It’s the most wonderful time of the year!
Riiggghhht? Let’s think about this for a second.
On the one hand, Christmas trees decorate every store window and crowded mall parking lots. Fake snow gently graces flashy displays drawing your eye to everything except the price tag. Cheerful patrons push through crowds of overzealous shoppers determined to get this over and done with.
Alright, I think I’ve covered both sides of the Christmas argument already. While we all love the time off and the opportunity to share some cheer with family and friends, the holidays are a stressful time both for you and your wallet.
Here’s a confession: I love shopping. I like spending money and I like having new stuff. Plus, I like buying new stuff for other people. Seeing their faces light up on Christmas morning or at a 20$ and under Secret Santa party is one of the highlights of the year for me.
But when I say I like spending money, I should clarify: I like spending small amounts of money. So how can we stretch our holiday bonus this year?
Count Your Chickens After They Hatch
First off, are you even getting a holiday bonus this year? A lot of our clients here at One Stop are self employed or work as general contractors, so every dime they earn is accounted for during the year. There’s no extra to spend during the holidays.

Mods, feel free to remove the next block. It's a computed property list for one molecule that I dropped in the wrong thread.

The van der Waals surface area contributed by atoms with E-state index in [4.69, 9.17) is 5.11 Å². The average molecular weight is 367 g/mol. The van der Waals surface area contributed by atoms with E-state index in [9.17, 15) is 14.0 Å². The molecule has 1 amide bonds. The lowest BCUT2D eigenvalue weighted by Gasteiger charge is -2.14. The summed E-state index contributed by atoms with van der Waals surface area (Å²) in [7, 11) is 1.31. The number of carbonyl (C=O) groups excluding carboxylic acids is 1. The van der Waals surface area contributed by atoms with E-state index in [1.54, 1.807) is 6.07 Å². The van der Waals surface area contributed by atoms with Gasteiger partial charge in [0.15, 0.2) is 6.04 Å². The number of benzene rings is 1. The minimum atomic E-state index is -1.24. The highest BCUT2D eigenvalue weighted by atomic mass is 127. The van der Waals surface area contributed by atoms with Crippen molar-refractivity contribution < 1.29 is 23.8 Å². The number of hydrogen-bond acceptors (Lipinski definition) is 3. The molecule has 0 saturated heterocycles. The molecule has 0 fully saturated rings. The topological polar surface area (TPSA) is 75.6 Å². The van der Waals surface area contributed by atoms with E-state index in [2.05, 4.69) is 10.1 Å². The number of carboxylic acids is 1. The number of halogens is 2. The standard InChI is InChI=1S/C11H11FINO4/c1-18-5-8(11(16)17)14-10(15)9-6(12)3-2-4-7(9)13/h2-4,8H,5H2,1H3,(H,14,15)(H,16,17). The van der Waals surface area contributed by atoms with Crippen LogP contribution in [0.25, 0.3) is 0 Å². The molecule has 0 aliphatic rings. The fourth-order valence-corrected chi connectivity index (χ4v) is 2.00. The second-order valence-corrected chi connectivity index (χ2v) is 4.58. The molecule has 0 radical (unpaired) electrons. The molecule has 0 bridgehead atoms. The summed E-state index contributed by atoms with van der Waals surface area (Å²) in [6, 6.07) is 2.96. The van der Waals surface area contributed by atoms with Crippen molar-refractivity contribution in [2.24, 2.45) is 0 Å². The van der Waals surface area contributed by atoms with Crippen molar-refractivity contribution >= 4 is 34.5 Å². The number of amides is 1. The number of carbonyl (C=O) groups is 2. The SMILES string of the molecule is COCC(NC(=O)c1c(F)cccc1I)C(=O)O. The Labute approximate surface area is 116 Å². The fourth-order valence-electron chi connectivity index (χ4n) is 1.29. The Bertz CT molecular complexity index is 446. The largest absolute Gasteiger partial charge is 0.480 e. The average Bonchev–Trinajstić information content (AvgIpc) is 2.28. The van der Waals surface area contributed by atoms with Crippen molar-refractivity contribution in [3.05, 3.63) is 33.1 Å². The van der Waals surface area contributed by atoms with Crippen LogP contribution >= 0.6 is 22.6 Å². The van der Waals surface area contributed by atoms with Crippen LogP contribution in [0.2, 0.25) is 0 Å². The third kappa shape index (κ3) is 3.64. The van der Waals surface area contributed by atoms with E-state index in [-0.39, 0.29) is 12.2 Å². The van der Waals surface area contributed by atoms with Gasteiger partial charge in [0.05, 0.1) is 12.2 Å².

No matter what the status of your holiday budget, don’t spend what you don’t have.
Fun Is More Important
I used to attend the same Secret Santa party every year. While I don’t quite remember how each evening wound up (the emphasis on cheap spread to the type of alcohol being consumed in those days), I remember well the hilarious gag gifts and cheap presents that were passed around. I still have a pair of slippers I received at one of those parties.
You know it, I know it - the holidays are about fun and happiness. Spending a lot of money doesn't automatically guarantee happiness.
It’s The Thought That Counts
Another confession: while I like shopping for people, I’m bad at it and I usually leave it until the last minute. This means I rush into the mall filled with good intentions, but because of the time crunch I settle on whatever I find during that first outing.
And it’s usually expensive.
“They’ll love this, it cost a lot!” usually goes the line of thinking. And like I said above, it doesn’t work that way.
Borrow a tactic from everyone’s favourite jolly fat man and make a list. What would this person like? What do they need?
And how do I capitalize on that thought without breaking the budget? It might sound cheap, but your intended gift receiver doesn’t have to know how much you spent. And I’d suggest that if that’s something they do care about, then you shouldn’t be buying them gifts anyway.
It’s the thought that counts, right?
Yep. So let’s think inexpensive thoughts this Christmas.